THE BELIEVER

4.5 Stars
Year Released: 2000
MPAA Rating: Unrated
Running Time: 100 minutes
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I thought I might have seen everything I needed to see about neo-Nazi skinheads in “Romper Stomper” and “American History X”. Not only was I in for a surprise, but newcomer Ryan Gosling gives every bit as stunning a performance as did Russell Crowe and Ed Norton in those two films, and then some.
Gosling is Danny Balint, a fiercely intelligent young man destined to rise through the ranks of the modern fascist movement. His fervent hatred for Jews only masks a thinly held secret: He’s Jewish. Once a fierce student of the Jewish culture and religion, Danny feels compelled to inflict his self-hatred on his own community. Once he begins leading his own gang of armed skinheads and fundraising for rich fascist Nina Mobius (Theresa Russell), the results can only be tragic.
Now, I don’t know what exactly writer/director Henry Bean might have been through to make this film. The award-winning novelist had previously written the screenplays to such movies as “Internal Affairs” and the fantastic “Deep Cover.” Let me just say that this picture is far from what I expected. The skinhead stuff is really secondary to Danny’s struggle with his Jewish identity. Part of the reason that some of his comrades become suspicious of Danny is that the never talks about Blacks or Latinos. He’s ALWAYS talking about Jews and disputing details and topics of Jewish culture. I’m not sure I even feel qualified to discuss all the points he brings up since some of them are beyond my level of knowledge. Now, before you start sending me hate mail, read what I’m about to say carefully. I can personally identify with Danny on some of the issues of religion. I was raised in an evangelical fundamentalist church in West Virginia, and one of the greatest personal struggles of my life has been about coming to terms and rejecting much of that with which I was indoctrinated. When Daniel discusses how the Old Testament God is kind of a dick with control issues, it’s easy to agree with him. What he least seems to understand (which took me years to get) is that much of his passion about disputing the subject comes from the fact that he really wants to believe. Eventually, by pushing his hatred as far as it can go, he might just find how much he really does believe and how important his identity really is to him.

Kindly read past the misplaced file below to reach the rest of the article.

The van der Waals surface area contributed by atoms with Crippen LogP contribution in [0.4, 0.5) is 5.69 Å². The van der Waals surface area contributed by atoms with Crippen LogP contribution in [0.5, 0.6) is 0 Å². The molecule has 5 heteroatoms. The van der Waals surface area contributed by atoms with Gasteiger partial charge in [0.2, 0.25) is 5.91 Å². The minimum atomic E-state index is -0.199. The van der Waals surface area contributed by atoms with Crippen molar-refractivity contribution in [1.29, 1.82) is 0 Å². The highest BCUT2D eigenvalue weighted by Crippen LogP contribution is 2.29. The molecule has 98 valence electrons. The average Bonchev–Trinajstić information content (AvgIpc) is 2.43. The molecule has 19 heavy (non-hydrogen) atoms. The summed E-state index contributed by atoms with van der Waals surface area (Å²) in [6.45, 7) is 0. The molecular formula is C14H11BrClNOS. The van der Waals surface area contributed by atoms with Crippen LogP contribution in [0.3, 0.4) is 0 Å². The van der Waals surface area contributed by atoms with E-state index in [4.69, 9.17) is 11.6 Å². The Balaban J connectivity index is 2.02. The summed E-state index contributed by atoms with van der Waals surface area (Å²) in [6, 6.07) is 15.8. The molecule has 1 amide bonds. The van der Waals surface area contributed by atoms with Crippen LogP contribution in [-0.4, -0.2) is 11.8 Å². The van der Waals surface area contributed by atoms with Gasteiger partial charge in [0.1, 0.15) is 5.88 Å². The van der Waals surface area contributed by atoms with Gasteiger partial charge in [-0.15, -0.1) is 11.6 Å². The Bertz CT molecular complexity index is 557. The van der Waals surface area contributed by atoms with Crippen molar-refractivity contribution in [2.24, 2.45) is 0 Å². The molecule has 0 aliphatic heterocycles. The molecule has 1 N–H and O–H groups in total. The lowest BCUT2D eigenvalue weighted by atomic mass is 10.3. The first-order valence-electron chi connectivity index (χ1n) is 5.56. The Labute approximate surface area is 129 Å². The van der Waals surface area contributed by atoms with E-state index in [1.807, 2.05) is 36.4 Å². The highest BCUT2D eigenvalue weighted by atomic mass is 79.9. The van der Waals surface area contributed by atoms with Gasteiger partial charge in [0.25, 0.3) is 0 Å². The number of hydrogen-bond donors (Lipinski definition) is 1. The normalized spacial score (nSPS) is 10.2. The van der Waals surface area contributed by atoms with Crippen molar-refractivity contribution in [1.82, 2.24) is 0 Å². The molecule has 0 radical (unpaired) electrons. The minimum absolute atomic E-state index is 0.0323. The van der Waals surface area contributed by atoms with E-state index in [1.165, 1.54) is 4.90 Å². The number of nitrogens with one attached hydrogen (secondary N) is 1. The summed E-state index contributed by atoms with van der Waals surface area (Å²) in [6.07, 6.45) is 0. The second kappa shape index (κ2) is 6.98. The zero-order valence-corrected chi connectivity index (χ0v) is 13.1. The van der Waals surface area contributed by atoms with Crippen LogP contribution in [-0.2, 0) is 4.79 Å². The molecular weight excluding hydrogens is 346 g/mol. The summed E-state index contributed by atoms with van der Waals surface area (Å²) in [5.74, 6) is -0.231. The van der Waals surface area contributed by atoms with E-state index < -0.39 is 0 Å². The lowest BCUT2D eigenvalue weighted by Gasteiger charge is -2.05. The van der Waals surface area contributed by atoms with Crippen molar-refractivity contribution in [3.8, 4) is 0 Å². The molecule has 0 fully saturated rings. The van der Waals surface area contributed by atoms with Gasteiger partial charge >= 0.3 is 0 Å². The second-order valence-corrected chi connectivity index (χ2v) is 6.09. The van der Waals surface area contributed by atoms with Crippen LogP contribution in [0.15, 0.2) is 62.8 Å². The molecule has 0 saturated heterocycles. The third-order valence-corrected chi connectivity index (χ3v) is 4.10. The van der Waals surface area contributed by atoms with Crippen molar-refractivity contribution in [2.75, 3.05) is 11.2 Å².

Again, I don’t know how Henry Bean came up with this story. You just get the sense that what you’re seeing is a very personal struggle in what will probably be one of the most powerful films of the year.



Posted on September 10, 2001 in Reviews by
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